Be honest, when you think of cross-cultural workers as a whole, we are not known for being great at celebrating. Instead, we might be known for working hard, caring deeply about those we came to serve, being adept with converting time zones and currencies, and no-one knows the best places for good local food better than us.
But celebrating is important. During the “Reflect and Prepare” parties that were a part of the January challenge, more than one person said a variation of “I found reflecting on the year was really good…we are in a hard place with teammates leaving so it was good to see there was good too.”
Today we will talk about why you need to build your celebrating muscles. Celebrating (and mourning, stay tuned for next week) will be a regular practice for you at Global Trellis and here’s why:
1. Celebrating forms you. Michael Hyatt says, “When we skip celebration, we cheapen our efforts.” As cross-cultural workers how much of any success is due to you? How much is due to God? This tension is, in part, why we shy away from celebrating. What we do is part our effort, which includes cultural knowledge and strategy, and part the work of the Spirit. But when we don’t celebrate, acknowledging the work of the Spirit too, we are short-circuiting how God has made our bodies. Celebrating forms your nervous system. You are creating neural pathways by your celebrating (or non-celebrating). Don’t cheapen what God is doing in
2. Celebrating trains you to look for things to celebrate. Did a conversation go well? Did you see an answer to prayer? Was your taxi driver adept at navigating your city? Was the meal you ate especially delicious? Did an unexpected donation come in? Is your child making local friends? Has a teammate extended
3. Celebrating fights black and white thinking. What you are doing is hard. It can be lonely and frustrating and feel like nothing is happening. Humans are still trafficked, medical conditions are still awful, roads are still in horrible condition, essays still need to be graded. Your home country is awful. The weather is too ______ (cold, humid, windy). Without the counter ballast of celebrating, you see only the awful.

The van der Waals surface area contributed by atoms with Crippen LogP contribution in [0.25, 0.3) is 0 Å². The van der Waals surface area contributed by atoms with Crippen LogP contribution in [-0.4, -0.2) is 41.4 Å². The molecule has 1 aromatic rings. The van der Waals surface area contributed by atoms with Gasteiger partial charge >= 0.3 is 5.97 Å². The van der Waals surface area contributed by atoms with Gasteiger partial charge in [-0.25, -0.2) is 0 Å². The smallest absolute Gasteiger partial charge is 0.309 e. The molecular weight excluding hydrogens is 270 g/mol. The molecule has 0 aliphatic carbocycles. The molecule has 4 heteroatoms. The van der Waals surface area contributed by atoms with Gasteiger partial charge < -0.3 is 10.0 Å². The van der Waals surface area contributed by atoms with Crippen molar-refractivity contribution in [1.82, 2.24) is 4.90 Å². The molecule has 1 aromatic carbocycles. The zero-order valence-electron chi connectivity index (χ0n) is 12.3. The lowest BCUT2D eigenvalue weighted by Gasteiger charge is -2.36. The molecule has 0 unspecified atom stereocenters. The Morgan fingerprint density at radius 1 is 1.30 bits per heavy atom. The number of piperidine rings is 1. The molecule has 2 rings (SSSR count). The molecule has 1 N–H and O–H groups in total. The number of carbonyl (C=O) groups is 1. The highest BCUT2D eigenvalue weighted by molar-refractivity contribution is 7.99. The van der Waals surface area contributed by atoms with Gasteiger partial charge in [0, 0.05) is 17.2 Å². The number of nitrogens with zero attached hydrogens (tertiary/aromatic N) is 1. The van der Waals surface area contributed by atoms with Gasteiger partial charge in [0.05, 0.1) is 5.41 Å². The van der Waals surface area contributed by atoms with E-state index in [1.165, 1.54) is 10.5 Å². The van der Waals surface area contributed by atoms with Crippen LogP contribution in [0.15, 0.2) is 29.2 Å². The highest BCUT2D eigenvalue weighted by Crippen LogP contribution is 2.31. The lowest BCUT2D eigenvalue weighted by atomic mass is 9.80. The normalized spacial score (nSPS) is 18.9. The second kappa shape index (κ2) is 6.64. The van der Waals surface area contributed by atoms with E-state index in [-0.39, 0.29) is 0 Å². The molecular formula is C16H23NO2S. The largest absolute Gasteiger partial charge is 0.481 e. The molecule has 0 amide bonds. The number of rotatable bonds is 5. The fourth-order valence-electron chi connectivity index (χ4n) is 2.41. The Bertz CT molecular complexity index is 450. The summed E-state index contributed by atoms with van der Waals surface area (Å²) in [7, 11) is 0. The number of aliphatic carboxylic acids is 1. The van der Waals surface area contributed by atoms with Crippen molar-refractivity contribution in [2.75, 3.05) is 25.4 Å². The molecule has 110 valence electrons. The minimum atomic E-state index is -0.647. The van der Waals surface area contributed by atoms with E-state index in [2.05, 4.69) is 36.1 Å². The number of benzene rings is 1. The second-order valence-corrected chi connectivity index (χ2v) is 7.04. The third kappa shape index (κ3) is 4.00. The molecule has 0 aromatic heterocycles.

4. Celebrating fosters joy. The paradox of joy is that we are commanded to rejoice (Philippians 4:4) and it is a fruit that can naturally come from us (Galatians 5:22). So, as you rejoice, you foster joy within yourself.
5. Celebrating helps you to be present and not wait for “someday.”
6. Celebrating lets others join in. In his letter to the Romans, as Paul was commending them to put love in action, he encouraged them to “Rejoice with those who rejoice; mourn with those who mourn.” Let your family, teammates, neighbors, and supporters celebrate with you and look for opportunities to celebrate with them.
7. Celebrating strengthens you. Going from task to task, being ruled by deadlines, and knowing that the work will never really be done is draining. Celebration stands in contrast, and it adds fuel to you: mind, body, and soul.
Celebrating forms you, it trains you to notice, it fights black and white thinking, it fosters joy, it helps you be present, it lets others join in, and it strengthens you.
Celebrating is also one side of a flourishing coin. Next week we will talk about the other side of the coin and why you need to build your grieving muscles.
What do you have today that you can celebrate? Think back to January and list three things you can celebrate.
Whether living in proximity to physical harm, in an area prone to natural disasters, with inadequate health care, or risking a future that might not include a spouse or children, this month’s workshop is for you.
Photo by Ruben Hutabarat on Unsplash